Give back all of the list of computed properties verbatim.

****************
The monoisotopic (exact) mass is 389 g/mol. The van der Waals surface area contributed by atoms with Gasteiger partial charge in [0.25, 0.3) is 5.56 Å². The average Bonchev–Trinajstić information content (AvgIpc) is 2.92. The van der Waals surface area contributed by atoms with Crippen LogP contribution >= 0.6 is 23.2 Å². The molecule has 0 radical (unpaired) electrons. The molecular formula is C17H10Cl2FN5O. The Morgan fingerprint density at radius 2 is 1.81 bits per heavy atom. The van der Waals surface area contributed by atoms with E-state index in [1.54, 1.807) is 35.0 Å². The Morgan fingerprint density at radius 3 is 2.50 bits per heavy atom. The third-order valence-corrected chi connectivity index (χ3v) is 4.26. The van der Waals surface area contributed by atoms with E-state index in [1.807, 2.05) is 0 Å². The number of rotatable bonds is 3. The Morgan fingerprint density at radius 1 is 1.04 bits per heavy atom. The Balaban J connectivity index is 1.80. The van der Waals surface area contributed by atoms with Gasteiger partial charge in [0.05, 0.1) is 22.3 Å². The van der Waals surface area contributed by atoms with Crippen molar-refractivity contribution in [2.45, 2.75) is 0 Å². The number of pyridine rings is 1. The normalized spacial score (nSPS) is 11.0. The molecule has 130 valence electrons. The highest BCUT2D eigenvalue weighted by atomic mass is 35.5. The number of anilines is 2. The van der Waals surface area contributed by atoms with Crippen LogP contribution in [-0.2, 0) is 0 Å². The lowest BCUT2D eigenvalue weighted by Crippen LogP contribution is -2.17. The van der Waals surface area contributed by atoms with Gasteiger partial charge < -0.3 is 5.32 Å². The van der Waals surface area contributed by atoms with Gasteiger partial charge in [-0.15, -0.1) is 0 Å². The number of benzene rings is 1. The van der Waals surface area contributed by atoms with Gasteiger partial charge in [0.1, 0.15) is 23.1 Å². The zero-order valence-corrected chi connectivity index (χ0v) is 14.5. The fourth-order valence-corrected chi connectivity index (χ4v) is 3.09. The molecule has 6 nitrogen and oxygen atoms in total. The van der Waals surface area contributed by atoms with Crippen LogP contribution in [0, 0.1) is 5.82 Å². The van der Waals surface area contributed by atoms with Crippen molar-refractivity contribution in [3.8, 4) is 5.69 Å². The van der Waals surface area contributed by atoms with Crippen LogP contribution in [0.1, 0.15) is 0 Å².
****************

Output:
The monoisotopic (exact) mass is 389 g/mol. The van der Waals surface area contributed by atoms with Gasteiger partial charge in [0.25, 0.3) is 5.56 Å². The average Bonchev–Trinajstić information content (AvgIpc) is 2.92. The van der Waals surface area contributed by atoms with Crippen LogP contribution >= 0.6 is 23.2 Å². The molecule has 0 radical (unpaired) electrons. The molecular formula is C17H10Cl2FN5O. The Morgan fingerprint density at radius 2 is 1.81 bits per heavy atom. The van der Waals surface area contributed by atoms with E-state index in [1.54, 1.807) is 35.0 Å². The Morgan fingerprint density at radius 3 is 2.50 bits per heavy atom. The third-order valence-corrected chi connectivity index (χ3v) is 4.26. The van der Waals surface area contributed by atoms with E-state index in [1.807, 2.05) is 0 Å². The number of rotatable bonds is 3. The Morgan fingerprint density at radius 1 is 1.04 bits per heavy atom. The Balaban J connectivity index is 1.80. The van der Waals surface area contributed by atoms with Gasteiger partial charge in [0.05, 0.1) is 22.3 Å². The van der Waals surface area contributed by atoms with Crippen molar-refractivity contribution in [2.45, 2.75) is 0 Å². The number of pyridine rings is 1. The normalized spacial score (nSPS) is 11.0. The molecule has 130 valence electrons. The highest BCUT2D eigenvalue weighted by atomic mass is 35.5. The number of anilines is 2. The van der Waals surface area contributed by atoms with Crippen LogP contribution in [-0.2, 0) is 0 Å². The lowest BCUT2D eigenvalue weighted by Crippen LogP contribution is -2.17. The van der Waals surface area contributed by atoms with Gasteiger partial charge < -0.3 is 5.32 Å². The van der Waals surface area contributed by atoms with Gasteiger partial charge in [-0.15, -0.1) is 0 Å². The number of benzene rings is 1. The van der Waals surface area contributed by atoms with Gasteiger partial charge in [0.1, 0.15) is 23.1 Å². The zero-order valence-corrected chi connectivity index (χ0v) is 14.5. The fourth-order valence-corrected chi connectivity index (χ4v) is 3.09. The molecule has 6 nitrogen and oxygen atoms in total. The van der Waals surface area contributed by atoms with Crippen LogP contribution in [0, 0.1) is 5.82 Å². The van der Waals surface area contributed by atoms with Crippen molar-refractivity contribution in [3.8, 4) is 5.69 Å². The van der Waals surface area contributed by atoms with Crippen LogP contribution in [0.1, 0.15) is 0 Å².